The US is preparing to bring in legal changes giving Attorney General Alberto Gonzales new powers to limit the time inmates spend on appeal on death row.
The US carried out 53 executions of death row inmates last year
The change in the rules, under which Mr Gonzales will be able to decide state requests to speed the appeals process, was a measure in the 2006 Patriot Act.
Death penalty experts warn the move could affect death row inmates' chances of overturning wrongful convictions.
The US Justice Department has played down the significance of the new rules.
Spokesman Erik Ablin said they merely set out guidelines states would have to follow to qualify for a faster federal review of moves to limit death row appeals, a system authorised in 1996 but not implemented.
He said: "This has nothing to do with specific cases and the attorney general has no authority to change the certification requirements, which are determined by statute."
Under the new regulations, due to take effect after 24 September, prosecutors would be able to "fast-track" the death row appeal process if the state requests it and the attorney general, rather than a federal appeals court, agrees that the state has proper legal counsel in place for death row defendants.
Senate Judiciary Committee chairman Patrick Leahy, a Democrat, and Arlen Specter, the committee's top Republican, wrote to Mr Gonzales earlier this month asking him to extend the consultation period on the new rules.
"It is crucial that the legislative changes to this complex and heavily litigated area of the law be successfully and appropriately implemented, especially given the tremendous personal stake for individual defendants," they wrote.
Death penalty experts argue that shortening the time allowed for inmates to appeal, in what are often very complicated cases, will make effective and fair review very difficult.
US METHODS OF EXECUTION
Lethal injection: Authorised in 37 states (plus US military & federal government)
Electrocution: In 10 states (sole method in Nebraska)
Gas chamber: In five states (all of which have lethal injection as alternative)
Hanging: Only in New Hampshire and Washington
Firing squad: In Idaho and Oklahoma. It is available to inmates in Utah who chose it before the method was banned
Source: Death Penalty Information Center
The new procedure will cut down the amount of time that death row inmates have to appeal to the federal courts, once the state court has ruled, from one year to six months.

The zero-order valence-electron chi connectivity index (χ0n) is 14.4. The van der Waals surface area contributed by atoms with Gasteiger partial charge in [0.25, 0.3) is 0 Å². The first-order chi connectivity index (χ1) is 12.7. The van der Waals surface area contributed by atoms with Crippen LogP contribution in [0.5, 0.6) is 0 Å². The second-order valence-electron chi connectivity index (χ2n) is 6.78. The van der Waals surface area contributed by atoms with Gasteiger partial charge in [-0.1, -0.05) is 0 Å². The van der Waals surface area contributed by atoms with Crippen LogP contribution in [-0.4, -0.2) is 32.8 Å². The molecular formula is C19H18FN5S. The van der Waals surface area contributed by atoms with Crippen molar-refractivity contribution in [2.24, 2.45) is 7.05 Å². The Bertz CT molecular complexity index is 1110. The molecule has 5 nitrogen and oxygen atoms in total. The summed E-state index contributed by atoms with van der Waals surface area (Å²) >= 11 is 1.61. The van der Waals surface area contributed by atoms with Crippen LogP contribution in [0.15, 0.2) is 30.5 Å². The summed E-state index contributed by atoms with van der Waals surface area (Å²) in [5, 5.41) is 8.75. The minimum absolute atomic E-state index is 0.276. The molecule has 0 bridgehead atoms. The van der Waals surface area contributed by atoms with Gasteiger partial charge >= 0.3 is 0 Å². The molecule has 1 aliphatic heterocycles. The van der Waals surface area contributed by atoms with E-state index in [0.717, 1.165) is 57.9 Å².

The federal courts will also have less time to review the cases before them, which represent the only opportunity defence lawyers have to file new evidence.
Elisabeth Semel, director of the Death Penalty Clinic at the University of California law school in Berkeley, told the BBC News website the new rules represented a "very dramatic change".
She fears that not only the few death row inmates who turn out to be innocent but also those who have been unfairly given the death penalty will lose out.
And, she points out, those who decide whether to limit the appeals process are the same people as are seeking a faster process.
"It's like giving control of the hen house to the fox, because it's the attorney general in the state going to the attorney general of the US and getting permission to do something that kills the chicken," she said.
Ms Semel also criticises the law for not defining what is meant by the state "having a system to provide competent counsel", which is the provision Mr Gonzales must agree has been met.
Jack King, of the National Association of Criminal Defense Lawyers, said the consequences of the law change would be "disastrous".
No state was ever signed off by the federal appeals courts under the 1996 law as meeting the requirements on providing adequate defence lawyers, he said.
Congress has now given that power to the attorney general who, Mr King said, was less qualified but more likely to approve states for the fast-track process.
The Judicial Conference of the US, which oversees policy for the federal courts, has voiced concern that the new rules will make it harder for federal judges to review cases properly.
Some death penalty critics argue Mr Gonzales, who has been under fire for his role in the dismissal of US attorneys, is not the right person to have sway over the death penalty process, particularly because of his legal background in Texas, which executes more people than any other state.
Fifty-three executions were carried out across the US last year, according to the Death Penalty Information Center. So far this year, there have been 32.
The number of executions hit 98 in 1999 but has been falling since amid legal challenges to the use of lethal injections and increasing use of DNA evidence to overturn convictions.
However, some state legal officials argue that moves to shorten the length of time inmates spend on death row are overdue.
Kent Cattani, a legal official in the Arizona attorney general's office, told the Los Angeles Times: "If you are going to have the death penalty at all, it shouldn't take 20-25 years."
The high cost of keeping inmates on death row is also cited by some conservatives as a reason to speed up the appeals process.
According to a 2005 Los Angeles Times study, it costs California $90,000 more a year to keep an inmate on death row than in the general prison population, adding up to some $57.5m extra each year.